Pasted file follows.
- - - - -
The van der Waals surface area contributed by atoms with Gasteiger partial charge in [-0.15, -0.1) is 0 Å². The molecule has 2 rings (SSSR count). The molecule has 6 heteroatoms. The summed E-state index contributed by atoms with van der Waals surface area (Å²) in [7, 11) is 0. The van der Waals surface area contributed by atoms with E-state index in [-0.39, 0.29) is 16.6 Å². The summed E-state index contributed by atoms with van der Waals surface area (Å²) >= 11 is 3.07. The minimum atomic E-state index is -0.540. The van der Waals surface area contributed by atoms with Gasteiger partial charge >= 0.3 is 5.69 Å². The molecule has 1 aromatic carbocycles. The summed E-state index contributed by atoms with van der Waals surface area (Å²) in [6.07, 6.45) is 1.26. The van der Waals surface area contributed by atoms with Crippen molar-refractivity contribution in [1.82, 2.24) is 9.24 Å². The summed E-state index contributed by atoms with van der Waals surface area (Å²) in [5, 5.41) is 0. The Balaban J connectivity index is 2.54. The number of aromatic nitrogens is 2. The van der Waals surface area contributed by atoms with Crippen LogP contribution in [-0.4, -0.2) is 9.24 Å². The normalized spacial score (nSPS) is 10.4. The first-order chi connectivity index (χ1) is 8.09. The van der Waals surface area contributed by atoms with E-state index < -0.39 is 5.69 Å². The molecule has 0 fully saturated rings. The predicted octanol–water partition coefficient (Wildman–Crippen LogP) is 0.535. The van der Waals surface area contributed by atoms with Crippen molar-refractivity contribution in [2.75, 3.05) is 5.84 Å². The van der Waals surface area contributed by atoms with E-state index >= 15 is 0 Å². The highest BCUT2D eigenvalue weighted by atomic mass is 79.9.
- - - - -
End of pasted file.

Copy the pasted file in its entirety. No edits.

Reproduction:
The van der Waals surface area contributed by atoms with Gasteiger partial charge in [-0.15, -0.1) is 0 Å². The molecule has 2 rings (SSSR count). The molecule has 6 heteroatoms. The summed E-state index contributed by atoms with van der Waals surface area (Å²) in [7, 11) is 0. The van der Waals surface area contributed by atoms with E-state index in [-0.39, 0.29) is 16.6 Å². The summed E-state index contributed by atoms with van der Waals surface area (Å²) >= 11 is 3.07. The minimum atomic E-state index is -0.540. The van der Waals surface area contributed by atoms with Gasteiger partial charge >= 0.3 is 5.69 Å². The molecule has 1 aromatic carbocycles. The summed E-state index contributed by atoms with van der Waals surface area (Å²) in [6.07, 6.45) is 1.26. The van der Waals surface area contributed by atoms with Crippen molar-refractivity contribution in [1.82, 2.24) is 9.24 Å². The summed E-state index contributed by atoms with van der Waals surface area (Å²) in [5, 5.41) is 0. The Balaban J connectivity index is 2.54. The number of aromatic nitrogens is 2. The van der Waals surface area contributed by atoms with Crippen LogP contribution in [-0.4, -0.2) is 9.24 Å². The normalized spacial score (nSPS) is 10.4. The first-order chi connectivity index (χ1) is 8.09. The van der Waals surface area contributed by atoms with E-state index < -0.39 is 5.69 Å². The molecule has 0 fully saturated rings. The predicted octanol–water partition coefficient (Wildman–Crippen LogP) is 0.535. The van der Waals surface area contributed by atoms with Crippen molar-refractivity contribution in [2.75, 3.05) is 5.84 Å². The van der Waals surface area contributed by atoms with E-state index >= 15 is 0 Å². The highest BCUT2D eigenvalue weighted by atomic mass is 79.9.